His eyes, Katsa had never seen such eyes. One was silver, and the other, gold. They glowed in his sun-darkened face, uneven, and strange. She was surprised that they hadn't shone in the darkness of their first meeting. They didn't seem human....
Then he raised his eyebrows a hair, and his mouth shifted into the hint of a smirk. He nodded at her, just barely, and it released her from her spell.
Cocky, she thought. Cocky and arrogant, this one, and that was all there was to make of him. Whatever game he was playing, if he expected her to join him he would be disappointed.
In a world where people born with an extreme skill - called a Grace - are feared and exploited, Katsa carries the burden of the skill even she despises: the Grace of killing. She lives under the command of her uncle Randa, King of the Middluns, and is expected to execute his dirty work, punishing and torturing anyone who displeases him.
When she first meets Prince Po, who is Graced with combat skills, Katsa has no hint of how her life is about to change.
She never expects to become Po's friend.
She never expects to learn a new truth about her own Grace - or about a terrible secret that lies hidden far away...a secret that could destroy all seven kingdoms with words alone.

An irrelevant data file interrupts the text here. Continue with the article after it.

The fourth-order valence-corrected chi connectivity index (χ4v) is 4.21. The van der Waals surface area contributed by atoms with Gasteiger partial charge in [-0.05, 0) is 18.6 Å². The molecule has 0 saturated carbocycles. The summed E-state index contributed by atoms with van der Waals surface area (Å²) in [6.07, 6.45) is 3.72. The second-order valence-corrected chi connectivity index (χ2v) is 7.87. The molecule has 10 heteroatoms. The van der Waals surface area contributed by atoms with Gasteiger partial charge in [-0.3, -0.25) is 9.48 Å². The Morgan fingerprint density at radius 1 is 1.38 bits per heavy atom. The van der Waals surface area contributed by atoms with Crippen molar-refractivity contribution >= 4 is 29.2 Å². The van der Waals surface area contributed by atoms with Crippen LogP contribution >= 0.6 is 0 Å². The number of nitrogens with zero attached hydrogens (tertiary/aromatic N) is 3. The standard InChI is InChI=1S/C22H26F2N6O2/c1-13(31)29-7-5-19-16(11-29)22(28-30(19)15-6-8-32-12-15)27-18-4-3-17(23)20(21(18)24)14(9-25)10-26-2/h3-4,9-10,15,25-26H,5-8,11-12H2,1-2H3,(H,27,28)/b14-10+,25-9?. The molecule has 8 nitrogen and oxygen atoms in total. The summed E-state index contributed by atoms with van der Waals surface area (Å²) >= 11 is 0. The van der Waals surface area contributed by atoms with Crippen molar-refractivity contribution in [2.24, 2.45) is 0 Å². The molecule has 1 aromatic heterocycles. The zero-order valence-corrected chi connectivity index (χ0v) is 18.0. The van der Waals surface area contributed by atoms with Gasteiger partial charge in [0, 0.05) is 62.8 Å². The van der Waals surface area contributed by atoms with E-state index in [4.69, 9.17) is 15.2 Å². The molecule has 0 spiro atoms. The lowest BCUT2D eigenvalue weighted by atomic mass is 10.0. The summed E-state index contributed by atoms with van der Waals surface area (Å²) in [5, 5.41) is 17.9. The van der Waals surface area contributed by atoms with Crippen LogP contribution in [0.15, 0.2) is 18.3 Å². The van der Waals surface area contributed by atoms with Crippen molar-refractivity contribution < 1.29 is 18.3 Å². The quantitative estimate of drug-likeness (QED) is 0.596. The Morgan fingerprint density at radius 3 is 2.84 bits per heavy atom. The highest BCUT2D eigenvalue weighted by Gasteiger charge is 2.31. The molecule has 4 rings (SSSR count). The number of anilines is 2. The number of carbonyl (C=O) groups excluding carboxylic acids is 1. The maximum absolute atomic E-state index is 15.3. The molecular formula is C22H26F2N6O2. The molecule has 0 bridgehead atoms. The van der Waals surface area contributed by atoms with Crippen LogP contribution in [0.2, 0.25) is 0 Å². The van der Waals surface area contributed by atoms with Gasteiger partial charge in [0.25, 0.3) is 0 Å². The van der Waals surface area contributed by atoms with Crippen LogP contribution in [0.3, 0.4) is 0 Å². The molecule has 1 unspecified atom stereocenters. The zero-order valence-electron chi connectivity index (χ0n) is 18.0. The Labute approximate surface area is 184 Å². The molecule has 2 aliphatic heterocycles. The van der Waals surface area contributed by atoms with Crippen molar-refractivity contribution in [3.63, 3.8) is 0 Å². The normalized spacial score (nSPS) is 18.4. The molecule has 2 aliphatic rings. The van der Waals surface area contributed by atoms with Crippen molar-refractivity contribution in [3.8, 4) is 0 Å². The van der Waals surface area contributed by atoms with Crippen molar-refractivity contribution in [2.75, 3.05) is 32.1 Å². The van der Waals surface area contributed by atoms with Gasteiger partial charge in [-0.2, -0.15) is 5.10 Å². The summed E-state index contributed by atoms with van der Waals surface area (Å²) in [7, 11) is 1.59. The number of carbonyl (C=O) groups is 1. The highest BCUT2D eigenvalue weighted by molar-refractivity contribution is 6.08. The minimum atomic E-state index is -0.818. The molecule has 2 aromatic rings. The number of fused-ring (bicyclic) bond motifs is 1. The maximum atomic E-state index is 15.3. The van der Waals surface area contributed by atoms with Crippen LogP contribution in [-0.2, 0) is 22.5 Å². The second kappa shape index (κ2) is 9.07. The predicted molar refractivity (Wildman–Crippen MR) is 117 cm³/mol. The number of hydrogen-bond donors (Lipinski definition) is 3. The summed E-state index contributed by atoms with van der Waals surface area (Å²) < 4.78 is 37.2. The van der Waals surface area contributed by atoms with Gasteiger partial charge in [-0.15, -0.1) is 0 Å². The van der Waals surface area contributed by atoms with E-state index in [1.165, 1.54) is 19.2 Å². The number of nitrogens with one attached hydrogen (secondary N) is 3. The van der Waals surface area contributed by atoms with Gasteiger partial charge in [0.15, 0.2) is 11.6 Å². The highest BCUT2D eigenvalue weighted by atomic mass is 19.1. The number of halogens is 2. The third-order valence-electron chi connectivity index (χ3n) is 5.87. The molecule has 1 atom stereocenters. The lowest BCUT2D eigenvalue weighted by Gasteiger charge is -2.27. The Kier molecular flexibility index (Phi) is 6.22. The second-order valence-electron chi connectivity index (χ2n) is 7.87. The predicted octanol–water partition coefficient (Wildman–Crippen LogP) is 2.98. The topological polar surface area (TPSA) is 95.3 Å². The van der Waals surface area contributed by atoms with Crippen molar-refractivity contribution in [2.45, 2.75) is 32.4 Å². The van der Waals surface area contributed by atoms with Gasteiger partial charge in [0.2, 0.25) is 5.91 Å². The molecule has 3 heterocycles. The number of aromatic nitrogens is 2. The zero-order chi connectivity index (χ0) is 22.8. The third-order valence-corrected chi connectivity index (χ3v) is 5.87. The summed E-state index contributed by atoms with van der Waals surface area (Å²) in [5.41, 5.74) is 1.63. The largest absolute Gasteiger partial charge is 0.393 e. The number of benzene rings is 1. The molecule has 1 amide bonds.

I had just been coming down from my Hunger Games high (as I call it) when I started Graceling, and seeing as both books deal with powerful female main characters, I was extremely tempted to start--and finish--this book.
Graceling starts off well, and I really enjoyed a lot of the character development, not to mention the setting. I loved the relationship between both of the main characters and how it grows, but I wish that it would have been elaborated on a little more. We get that they're in love and they know it but they also don't know it at the same time, but I just felt like there could have been a smoother progression of their imminent love. Another thing that I wasn't really fond of was the detail throughout the end of the book, I felt that some of the detail just wasn't necessary to the story and it distracted me (a little, not as much as the Iron King, which I just couldn't finish) from the plot of the story. Also, much like Breaking Dawn and City of Glass I felt that the ending to the story was just too soon and lacked a lot of detail. Once again, the story was set up for a fantasticly menacing ending, and then it just... ends. Just like that.
Overall, Graceling was a good read. It wasn't one of the best, but it also wasn't one of the worst. I definitely want to continue with the series, but it's not high on my to-buy list.